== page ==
One day as Jesus was walking with his disciples he asked them a curious question, “Who do people say that I am?” They said that the jury was still out; some people thought he was Elijah, some thought he was a re-headed John the Baptist, and some thought he was one of the ancient prophets back from the dead. He then asked a follow-up question, “Who do you say that I am?” Peter responded immediately, “You are the Christ of God”.
As leaders these are two of the most important question we can ask.
- Who do the ministry leaders, the staff, and the congregation, the customers say that I am? What is their perception of me as a leader?
- Who do you say that I am? As my direct reports, the people who work closest to me, the people who are most responsible for carrying out the vision I have cast, how would you describe my leadership style?
In order for these questions to be effective two things must be true. First you have to be a leader who is comfortable in your own skin. Jesus knew who he was. He wasn’t looking for validation or flattery; he wanted to know how he was perceived in the eyes of his followers. There is a great deal of risk in getting this kind of feedback and you may not really want to know the truth.
The second thing that must be true is the leader has to have the kind of relationship with her followers that Jesus had with his disciples. They spent an inordinate amount of time together, they experienced life at every level as a team and nothing was off the table when they met. An insecure leader may ask these questions but the people who report to her won’t answer honestly. They will simply echo what they know she wants to hear.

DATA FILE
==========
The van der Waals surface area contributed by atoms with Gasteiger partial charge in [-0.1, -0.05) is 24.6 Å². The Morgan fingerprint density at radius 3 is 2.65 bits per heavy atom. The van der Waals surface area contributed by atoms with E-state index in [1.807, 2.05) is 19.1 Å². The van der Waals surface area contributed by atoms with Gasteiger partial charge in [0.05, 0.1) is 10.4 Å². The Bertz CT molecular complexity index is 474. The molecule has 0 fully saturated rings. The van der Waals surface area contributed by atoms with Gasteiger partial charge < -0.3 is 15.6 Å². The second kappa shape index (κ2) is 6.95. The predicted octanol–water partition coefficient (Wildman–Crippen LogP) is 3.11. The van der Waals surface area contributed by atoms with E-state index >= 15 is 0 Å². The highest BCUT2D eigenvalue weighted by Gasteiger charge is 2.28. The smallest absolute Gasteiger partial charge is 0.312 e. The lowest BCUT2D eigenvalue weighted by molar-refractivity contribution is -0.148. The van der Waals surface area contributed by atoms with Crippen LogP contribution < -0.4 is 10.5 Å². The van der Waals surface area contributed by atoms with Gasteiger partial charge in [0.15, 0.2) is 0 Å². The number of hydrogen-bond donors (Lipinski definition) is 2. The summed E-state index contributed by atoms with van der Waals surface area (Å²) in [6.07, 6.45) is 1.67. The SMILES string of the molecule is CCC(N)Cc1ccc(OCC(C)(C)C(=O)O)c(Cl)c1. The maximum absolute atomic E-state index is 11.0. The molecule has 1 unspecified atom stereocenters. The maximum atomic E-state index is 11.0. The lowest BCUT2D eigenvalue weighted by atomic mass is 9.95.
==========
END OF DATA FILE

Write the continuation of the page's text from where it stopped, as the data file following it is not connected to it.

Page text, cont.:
I know a young leader who has risen very quickly in his organization. He perceives himself as a disciplined, approachable and able leader who people follow willingly. I also know some of the people beneath him in the organization who have a very different picture. Their perception is that he has risen in the organization because he knows how to play the game. They would describe him as a micro-manager who doesn’t respond to email or return phone calls. The reality is that he has the potential to be a great leader, but he will be derailed if doesn’t find a way to hear the truth from the people tasked with following him. (If you think I’m writing about you 1) You’re probably wrong 2) You should ask your team if the shoe fits)
We all have blind spots in our leadership; the challenge with blind spots is we can’t see them (that’s why they’re called blind spots). The only way we can see what we can’t see is to ask those who can. Your team knows who you really are, you just need to ask them. And be prepared to hear the truth.